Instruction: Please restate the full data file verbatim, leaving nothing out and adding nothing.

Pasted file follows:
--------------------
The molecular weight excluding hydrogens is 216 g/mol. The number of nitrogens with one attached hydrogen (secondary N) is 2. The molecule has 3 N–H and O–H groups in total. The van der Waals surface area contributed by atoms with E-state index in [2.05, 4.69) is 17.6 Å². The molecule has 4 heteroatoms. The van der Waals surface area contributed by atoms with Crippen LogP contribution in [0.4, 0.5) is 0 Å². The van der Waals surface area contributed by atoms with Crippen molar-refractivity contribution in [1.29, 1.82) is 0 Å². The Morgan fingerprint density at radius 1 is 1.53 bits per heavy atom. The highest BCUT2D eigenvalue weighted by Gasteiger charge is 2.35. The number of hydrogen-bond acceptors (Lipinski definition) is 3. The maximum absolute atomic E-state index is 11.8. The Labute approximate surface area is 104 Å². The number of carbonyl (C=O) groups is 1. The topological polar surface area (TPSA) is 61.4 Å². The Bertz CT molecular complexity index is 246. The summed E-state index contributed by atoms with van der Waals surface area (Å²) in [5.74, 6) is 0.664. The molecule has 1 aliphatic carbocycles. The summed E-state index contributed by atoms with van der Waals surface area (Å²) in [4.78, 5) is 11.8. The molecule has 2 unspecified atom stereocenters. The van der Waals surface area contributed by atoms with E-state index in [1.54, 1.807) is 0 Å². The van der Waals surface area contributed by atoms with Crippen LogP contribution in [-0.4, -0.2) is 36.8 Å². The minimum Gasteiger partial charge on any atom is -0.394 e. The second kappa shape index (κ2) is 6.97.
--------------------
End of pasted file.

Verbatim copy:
The molecular weight excluding hydrogens is 216 g/mol. The number of nitrogens with one attached hydrogen (secondary N) is 2. The molecule has 3 N–H and O–H groups in total. The van der Waals surface area contributed by atoms with E-state index in [2.05, 4.69) is 17.6 Å². The molecule has 4 heteroatoms. The van der Waals surface area contributed by atoms with Crippen LogP contribution in [0.4, 0.5) is 0 Å². The van der Waals surface area contributed by atoms with Crippen molar-refractivity contribution in [1.29, 1.82) is 0 Å². The Morgan fingerprint density at radius 1 is 1.53 bits per heavy atom. The highest BCUT2D eigenvalue weighted by Gasteiger charge is 2.35. The number of hydrogen-bond acceptors (Lipinski definition) is 3. The maximum absolute atomic E-state index is 11.8. The Labute approximate surface area is 104 Å². The number of carbonyl (C=O) groups is 1. The topological polar surface area (TPSA) is 61.4 Å². The Bertz CT molecular complexity index is 246. The summed E-state index contributed by atoms with van der Waals surface area (Å²) in [5.74, 6) is 0.664. The molecule has 1 aliphatic carbocycles. The summed E-state index contributed by atoms with van der Waals surface area (Å²) in [4.78, 5) is 11.8. The molecule has 2 unspecified atom stereocenters. The van der Waals surface area contributed by atoms with E-state index in [1.54, 1.807) is 0 Å². The van der Waals surface area contributed by atoms with Crippen LogP contribution in [-0.4, -0.2) is 36.8 Å². The minimum Gasteiger partial charge on any atom is -0.394 e. The second kappa shape index (κ2) is 6.97.